Shqipe Budakova, a student at the University of Prishtina, sometimes buys non-specific gender products, or even male products. She thinks that the color pink or the decoration of packages with pink does not necessarily mean products are for women.

The main reason she does this is due to the different prices of products. Women`s products have a higher cost.

Erleta Terpeza, manager at a market in the municipality of Lipjan, has often faced complaints from customers because of different prices for equivalent products. This means that the same products, with almost the same shape and quantity, cost more for women compared to men.

“Sometimes we had complaints from the customers. Otherwise, some others choose a ‘neutral’ product, which means that it is produced for both genders,” she explains.

This phenomenon is globally known as pink-taxes.

Safet Gërxhaliu, head of the Kosova Chamber of Commerce, notes that it is important to measure this phenomenon from the psychological dimension as well, since it is a direct form of discrimination which makes women feel uncomfortable.

“Why should they always be hit in a financial way or why should their pocket be attacked only because they are women!? For this reason, I think that this phenomenon should be addressed more in Kosovo,” he says.

The manager Terpeza explains this gender- based discrimination. She says that even though products have the same brand, shape and contents, they differ in price.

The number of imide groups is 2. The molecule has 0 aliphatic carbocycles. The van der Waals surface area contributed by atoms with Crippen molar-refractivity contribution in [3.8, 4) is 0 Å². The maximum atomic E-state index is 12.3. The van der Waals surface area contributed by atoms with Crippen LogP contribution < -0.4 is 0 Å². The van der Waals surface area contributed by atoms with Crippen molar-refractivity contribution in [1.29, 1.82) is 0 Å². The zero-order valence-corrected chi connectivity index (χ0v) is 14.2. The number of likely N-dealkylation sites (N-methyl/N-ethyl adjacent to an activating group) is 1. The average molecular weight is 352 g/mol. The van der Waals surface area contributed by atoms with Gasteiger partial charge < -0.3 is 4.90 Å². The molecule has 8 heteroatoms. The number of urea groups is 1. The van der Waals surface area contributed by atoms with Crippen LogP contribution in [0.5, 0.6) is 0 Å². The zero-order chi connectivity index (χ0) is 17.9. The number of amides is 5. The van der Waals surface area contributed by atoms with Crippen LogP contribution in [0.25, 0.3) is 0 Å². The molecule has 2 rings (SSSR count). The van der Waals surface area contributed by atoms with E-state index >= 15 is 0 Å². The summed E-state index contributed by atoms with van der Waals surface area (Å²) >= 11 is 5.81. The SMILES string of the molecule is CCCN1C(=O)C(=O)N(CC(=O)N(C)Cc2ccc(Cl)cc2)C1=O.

“Even though this amount of money differs only in some cents or sometimes even euro, it can be considered discrimination. Products that have different prices are usually perfumes, deodorants, shampoos, handkerchiefs; elementary products for both genders but with a higher cost for women with the excuse that they have special smell or they differ in production,” she says.

As a concrete example, Terpeza mentions the shaving razor that has the same shape and size for both genders, but it only differs in color (pink and blue) — it costs 10 cent more for women.

The head of the Economic Chamber states that the market should be equal for all, and he thinks that there should be a more active approach in Kosovo and in region as well.

“I think that this is a phenomenon which is being put aside purposefully or not, or because lack of knowledge or lack of interest. But if not today, tomorrow we will have to solve this problem, since there cannot be a selective approach in the market,” Gërxhaliu says.

According to a study of New York City’s Department of Consumer Affairs, in general women pay 13% more than men for equivalent products.

If we add the fact that according to the Kosovo Agency of Statistics, the number of women who work is only 13%, the situation in our country is twice as worse.

When talking about Kosovo`s economic integrity, it is supposed to fulfill the European strategy “Small Business Act” of 2020 which has a priority to protect women`s rights in business.

Gërxhaliu asserts that the most negative effects of this kind of approach happen in societies that are in transition. These are characterized by a small number of women who work, and a lowering opportunity to generate individual tasks. The fact that there is a low level of female employment in Kosovo worsens this situation.

“I think it`s time for the Ministry of Finances to do something in this direction if there are offers to stimulate production and other economic processes. They should also start thinking about expense equality that attacks women,” Gërxhaliu says.

Fatbardha Terpeza